A third more palatable option was going with a friend of a friend. He
owns a vehicle and in Madagascar that is huge. He had another friend
lined up to be the driver. We eventually went this route mostly because
of the economics and the knowledge that he had led friends on a previous
tour. The cost was about 40% what the biggest tour companies charge and
about 28% less than the next option listed below. We paid for our own
food, hotels and gas. By managing that that was how we cut the cost.The
driver was great (certainly one of the best I've had on a trip), the
vehicle did fairly well. The cost was obviously a big draw. Overall a
good experience, though I would recommend it with a few important riders
attached. The motorcycles we used to get in to Pochard Lake were driven
by unreliable drivers, We had one turn over and my friend hit his head
on a rock. Luckily he had a helmet on. Also, the motorcycle drivers
didn't want to go on the date agreed upon, lying about wet conditions at
the lake. This ended up costing us, as that day was the only time in an
8 month stretch that the iconic Serpent Eagle was seen.
Finally the operator was 3 hours late on the first day with no call or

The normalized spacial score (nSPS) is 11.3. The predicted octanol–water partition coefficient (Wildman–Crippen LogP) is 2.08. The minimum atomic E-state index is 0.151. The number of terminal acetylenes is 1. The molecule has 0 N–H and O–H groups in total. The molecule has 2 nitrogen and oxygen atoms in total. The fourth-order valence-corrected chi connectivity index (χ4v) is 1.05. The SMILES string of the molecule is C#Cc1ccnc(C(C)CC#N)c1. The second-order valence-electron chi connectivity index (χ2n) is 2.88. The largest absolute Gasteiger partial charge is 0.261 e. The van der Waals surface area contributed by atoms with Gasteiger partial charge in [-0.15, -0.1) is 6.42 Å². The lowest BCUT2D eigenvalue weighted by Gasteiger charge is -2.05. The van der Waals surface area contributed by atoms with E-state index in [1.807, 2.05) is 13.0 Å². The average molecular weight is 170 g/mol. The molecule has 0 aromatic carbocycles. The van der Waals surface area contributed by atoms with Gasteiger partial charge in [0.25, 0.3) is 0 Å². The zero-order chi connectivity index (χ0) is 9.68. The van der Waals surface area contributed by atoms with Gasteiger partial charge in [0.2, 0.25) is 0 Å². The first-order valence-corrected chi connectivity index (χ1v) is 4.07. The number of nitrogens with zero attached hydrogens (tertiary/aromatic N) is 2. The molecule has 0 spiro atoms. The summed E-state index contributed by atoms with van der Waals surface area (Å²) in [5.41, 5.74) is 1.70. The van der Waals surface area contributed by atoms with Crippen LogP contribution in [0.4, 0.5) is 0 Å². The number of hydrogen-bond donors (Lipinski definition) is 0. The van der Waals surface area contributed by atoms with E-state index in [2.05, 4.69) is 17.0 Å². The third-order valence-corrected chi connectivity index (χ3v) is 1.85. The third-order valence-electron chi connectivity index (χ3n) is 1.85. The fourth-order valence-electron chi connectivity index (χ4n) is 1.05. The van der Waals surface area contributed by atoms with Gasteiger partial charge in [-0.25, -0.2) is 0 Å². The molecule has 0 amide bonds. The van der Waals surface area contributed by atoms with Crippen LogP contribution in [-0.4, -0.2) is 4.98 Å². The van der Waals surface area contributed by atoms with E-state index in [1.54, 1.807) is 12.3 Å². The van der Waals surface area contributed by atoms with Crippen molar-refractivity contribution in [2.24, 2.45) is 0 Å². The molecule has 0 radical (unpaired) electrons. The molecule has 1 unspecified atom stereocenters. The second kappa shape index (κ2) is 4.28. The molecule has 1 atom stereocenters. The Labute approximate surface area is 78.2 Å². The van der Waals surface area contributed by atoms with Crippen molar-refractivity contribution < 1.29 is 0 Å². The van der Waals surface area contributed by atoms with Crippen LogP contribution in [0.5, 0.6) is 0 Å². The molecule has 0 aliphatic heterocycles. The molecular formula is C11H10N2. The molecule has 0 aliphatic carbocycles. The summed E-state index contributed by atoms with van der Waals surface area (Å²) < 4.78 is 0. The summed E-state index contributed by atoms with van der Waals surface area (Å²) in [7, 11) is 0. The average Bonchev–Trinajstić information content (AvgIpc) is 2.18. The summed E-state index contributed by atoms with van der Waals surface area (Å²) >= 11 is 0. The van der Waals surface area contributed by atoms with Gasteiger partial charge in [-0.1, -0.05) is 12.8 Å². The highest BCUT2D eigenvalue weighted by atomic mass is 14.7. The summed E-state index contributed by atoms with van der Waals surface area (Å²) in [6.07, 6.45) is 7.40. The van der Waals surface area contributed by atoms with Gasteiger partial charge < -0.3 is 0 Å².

explanation. I ended up having my wallet stolen in Ivato while we were
waiting. The operator is well aware of these shortcomings and I'm sure
he will be working on fixing them. He wants very much to have this be a
viable business. So, much to recommend, but I would be very clear about
making sure that you don't end up feeling like you paid less and ended
up with that amount.
For the next option, we were also in contact with 3 independent
Madagascar tour operators. We had recommendations for Bruno Raveloson,
Fano Andrianirina and Bakoly Razanamiarantsoa. Met up with both Bruno
and Fano while in Madagascar. And liked both a lot. Bruno and I
exchanged holiday gifts and he seemed extremely knowledgeable about
locations for all the species throughout the country. He has worked on